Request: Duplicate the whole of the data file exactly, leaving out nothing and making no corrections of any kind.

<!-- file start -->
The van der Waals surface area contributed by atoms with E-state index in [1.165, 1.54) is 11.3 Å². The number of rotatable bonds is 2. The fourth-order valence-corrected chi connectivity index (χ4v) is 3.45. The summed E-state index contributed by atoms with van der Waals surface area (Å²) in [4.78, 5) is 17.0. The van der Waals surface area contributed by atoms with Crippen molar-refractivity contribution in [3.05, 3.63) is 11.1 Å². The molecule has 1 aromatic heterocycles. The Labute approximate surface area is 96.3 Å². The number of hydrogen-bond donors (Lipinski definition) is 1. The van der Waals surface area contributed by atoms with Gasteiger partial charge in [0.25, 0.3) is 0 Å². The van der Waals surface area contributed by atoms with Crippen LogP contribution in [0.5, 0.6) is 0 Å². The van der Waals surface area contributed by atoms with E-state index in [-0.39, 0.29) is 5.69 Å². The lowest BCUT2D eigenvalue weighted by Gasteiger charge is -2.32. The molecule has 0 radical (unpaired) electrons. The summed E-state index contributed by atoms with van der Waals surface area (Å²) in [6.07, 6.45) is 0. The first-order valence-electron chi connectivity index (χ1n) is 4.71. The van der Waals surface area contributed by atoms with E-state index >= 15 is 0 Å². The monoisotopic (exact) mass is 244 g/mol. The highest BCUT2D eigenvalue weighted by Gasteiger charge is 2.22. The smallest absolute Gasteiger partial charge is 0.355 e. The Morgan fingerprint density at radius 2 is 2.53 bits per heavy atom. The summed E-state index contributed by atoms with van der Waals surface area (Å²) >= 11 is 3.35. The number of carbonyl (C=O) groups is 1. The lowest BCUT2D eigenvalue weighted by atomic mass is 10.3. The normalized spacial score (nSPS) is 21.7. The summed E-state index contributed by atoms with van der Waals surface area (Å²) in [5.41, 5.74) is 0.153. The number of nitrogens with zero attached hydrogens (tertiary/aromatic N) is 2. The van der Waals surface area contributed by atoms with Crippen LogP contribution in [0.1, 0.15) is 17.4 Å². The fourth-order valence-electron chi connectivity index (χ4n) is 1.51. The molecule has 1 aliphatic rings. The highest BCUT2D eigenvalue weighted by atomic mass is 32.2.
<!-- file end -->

The van der Waals surface area contributed by atoms with E-state index in [1.165, 1.54) is 11.3 Å². The number of rotatable bonds is 2. The fourth-order valence-corrected chi connectivity index (χ4v) is 3.45. The summed E-state index contributed by atoms with van der Waals surface area (Å²) in [4.78, 5) is 17.0. The van der Waals surface area contributed by atoms with Crippen molar-refractivity contribution in [3.05, 3.63) is 11.1 Å². The molecule has 1 aromatic heterocycles. The Labute approximate surface area is 96.3 Å². The number of hydrogen-bond donors (Lipinski definition) is 1. The van der Waals surface area contributed by atoms with Gasteiger partial charge in [0.25, 0.3) is 0 Å². The van der Waals surface area contributed by atoms with Crippen LogP contribution in [0.5, 0.6) is 0 Å². The van der Waals surface area contributed by atoms with E-state index in [-0.39, 0.29) is 5.69 Å². The lowest BCUT2D eigenvalue weighted by Gasteiger charge is -2.32. The molecule has 0 radical (unpaired) electrons. The summed E-state index contributed by atoms with van der Waals surface area (Å²) in [6.07, 6.45) is 0. The first-order valence-electron chi connectivity index (χ1n) is 4.71. The van der Waals surface area contributed by atoms with E-state index >= 15 is 0 Å². The monoisotopic (exact) mass is 244 g/mol. The highest BCUT2D eigenvalue weighted by Gasteiger charge is 2.22. The smallest absolute Gasteiger partial charge is 0.355 e. The Morgan fingerprint density at radius 2 is 2.53 bits per heavy atom. The summed E-state index contributed by atoms with van der Waals surface area (Å²) >= 11 is 3.35. The number of carbonyl (C=O) groups is 1. The lowest BCUT2D eigenvalue weighted by atomic mass is 10.3. The normalized spacial score (nSPS) is 21.7. The summed E-state index contributed by atoms with van der Waals surface area (Å²) in [5.41, 5.74) is 0.153. The number of nitrogens with zero attached hydrogens (tertiary/aromatic N) is 2. The van der Waals surface area contributed by atoms with Crippen LogP contribution in [0.1, 0.15) is 17.4 Å². The fourth-order valence-electron chi connectivity index (χ4n) is 1.51. The molecule has 1 aliphatic rings. The highest BCUT2D eigenvalue weighted by atomic mass is 32.2.